Cleaning Closets, Emptying Drawers, and Letting Go

I never thought about the emotions that would surface when a friend suggested I develop a website. Once I got started, infinite memories surfaced ~ most more pleasant than others. I knew many boys had come and gone in my life but it wasn’t until looking at my home page and seeing all those smiling faces lined up – well, it was truly overwhelming! It actually registered with me how many young fellows have been under my care. I saw each as an individual and not as such a large group. Although several are still living at home, many have moved out and have lives of their own. I still see them from time to time and communicate with them and/or their caregivers. But, five of those guys with smiling pictures have passed away.

Yesterday, I started to clean a closet and came across a suctioning machine, then another and a feeding pump. In drawers under a raised bathtub were more suctioning machines, suctioning catheters, feeding tubes, feeding pumps, paper tape, duoderm, and much more. What should I do with all these things, I thought with a lump in my throat and tears running down my cheeks. I can’t just throw them away.

All these supplies were not being used. In fact, they hadn’t been used for several years. Memories came back of my life being mom to Raymond, Derek, Coco, and Ilan. They all required extensive medical care and required the use of these supplies before they passed away.

Several years ago I donated wheelchairs to Wheels for the World. Maybe I could donate these things too? I emailed a person I know from church who goes on medical mission trips to ask if such medical equipment was needed. Her answer – YES! So, I continued to empty drawers, cabinets, and shelves until I gathered all that was no longer being used.

Letting go of these things can be more difficult than one would think. To some people, it might just be a machine or a piece of plastic or rubber. To me ~ it meant life for my sons ~ one more breath without choking on secretions when I used the suctioning machine or a few more calories when formula could go through a feeding tube. It’s hard to part with such things because of my attachment to the equipment in relation to my sons. I sorted, dusted, tested machines, and organized. I shot off an email when I was finished and everything was ready to go.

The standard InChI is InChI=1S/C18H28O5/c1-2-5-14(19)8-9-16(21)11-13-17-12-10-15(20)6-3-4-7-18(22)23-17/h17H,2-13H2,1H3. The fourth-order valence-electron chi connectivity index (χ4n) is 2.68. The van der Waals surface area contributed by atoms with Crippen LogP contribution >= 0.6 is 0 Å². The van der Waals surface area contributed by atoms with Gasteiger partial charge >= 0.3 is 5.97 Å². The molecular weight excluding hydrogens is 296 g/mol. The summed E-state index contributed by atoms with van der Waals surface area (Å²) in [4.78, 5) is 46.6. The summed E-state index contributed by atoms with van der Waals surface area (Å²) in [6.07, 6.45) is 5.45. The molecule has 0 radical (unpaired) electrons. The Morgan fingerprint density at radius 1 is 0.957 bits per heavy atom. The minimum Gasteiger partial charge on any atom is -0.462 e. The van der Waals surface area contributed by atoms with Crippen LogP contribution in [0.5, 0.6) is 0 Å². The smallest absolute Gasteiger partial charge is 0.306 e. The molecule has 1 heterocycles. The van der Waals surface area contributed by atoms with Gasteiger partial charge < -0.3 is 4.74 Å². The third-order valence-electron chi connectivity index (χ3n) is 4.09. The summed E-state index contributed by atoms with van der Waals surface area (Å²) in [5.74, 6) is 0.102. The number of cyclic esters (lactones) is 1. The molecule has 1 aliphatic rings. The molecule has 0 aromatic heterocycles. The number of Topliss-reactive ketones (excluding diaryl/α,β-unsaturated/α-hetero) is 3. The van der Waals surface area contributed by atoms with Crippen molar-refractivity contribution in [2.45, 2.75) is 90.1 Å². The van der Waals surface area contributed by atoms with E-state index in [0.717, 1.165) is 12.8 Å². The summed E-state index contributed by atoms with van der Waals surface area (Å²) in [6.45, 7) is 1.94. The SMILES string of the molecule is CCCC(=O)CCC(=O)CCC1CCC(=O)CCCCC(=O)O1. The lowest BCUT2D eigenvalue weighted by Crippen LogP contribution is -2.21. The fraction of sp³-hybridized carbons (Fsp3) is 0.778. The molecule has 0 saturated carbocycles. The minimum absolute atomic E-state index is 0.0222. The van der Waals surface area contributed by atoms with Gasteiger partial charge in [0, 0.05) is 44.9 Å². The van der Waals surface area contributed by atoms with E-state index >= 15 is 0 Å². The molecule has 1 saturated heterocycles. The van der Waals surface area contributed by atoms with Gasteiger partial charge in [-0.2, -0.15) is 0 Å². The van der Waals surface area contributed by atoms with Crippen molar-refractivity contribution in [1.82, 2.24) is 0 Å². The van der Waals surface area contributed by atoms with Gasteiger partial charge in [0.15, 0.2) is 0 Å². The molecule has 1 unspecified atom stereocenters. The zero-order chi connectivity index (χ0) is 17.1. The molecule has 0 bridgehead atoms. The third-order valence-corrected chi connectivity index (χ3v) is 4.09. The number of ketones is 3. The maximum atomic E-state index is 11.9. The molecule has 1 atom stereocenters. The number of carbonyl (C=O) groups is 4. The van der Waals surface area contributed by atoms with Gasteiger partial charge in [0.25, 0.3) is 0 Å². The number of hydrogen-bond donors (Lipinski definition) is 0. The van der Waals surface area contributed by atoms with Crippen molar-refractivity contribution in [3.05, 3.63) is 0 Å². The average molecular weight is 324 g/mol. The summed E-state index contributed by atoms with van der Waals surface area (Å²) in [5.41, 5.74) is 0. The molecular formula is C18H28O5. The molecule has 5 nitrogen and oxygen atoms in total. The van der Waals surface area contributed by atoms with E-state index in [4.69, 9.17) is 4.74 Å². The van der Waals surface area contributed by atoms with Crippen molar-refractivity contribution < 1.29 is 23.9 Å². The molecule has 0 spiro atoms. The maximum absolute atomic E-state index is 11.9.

Lynne and Marian with photos of Coco, Raymond,Ilan and Derek

Lynne and Marian with photos of Coco, Raymond, Ilan and Derek

Today Lynne, the lady from church, came by to take what I had gathered. First, I asked her to be in this picture with me as we held pictures of four of my sons. Their pictures will continue to hang on my wall. Memories of each one will stay with me but this medical equipment will be given to Doctors Without Borders or a similar organization. These things will be used to allow someone to breathe one more breath without choking, receive more calories while receiving nutrition through a feeding tube, and maybe even ~ just maybe ~  feel the love my sons had to share during their short lives.

We donate unused clothing to organizations. We donate food to the food bank. We donate used furniture to Goodwill. We donate blood to the blood bank. We donate our old musical instruments to schools. If you have wheelchairs, crutches, walkers, medical supplies, or such – who would you donate them to?


This entry was posted in Adaptive Equipment, Daily Life. Bookmark the permalink.

Leave a Reply

Your email address will not be published. Required fields are marked *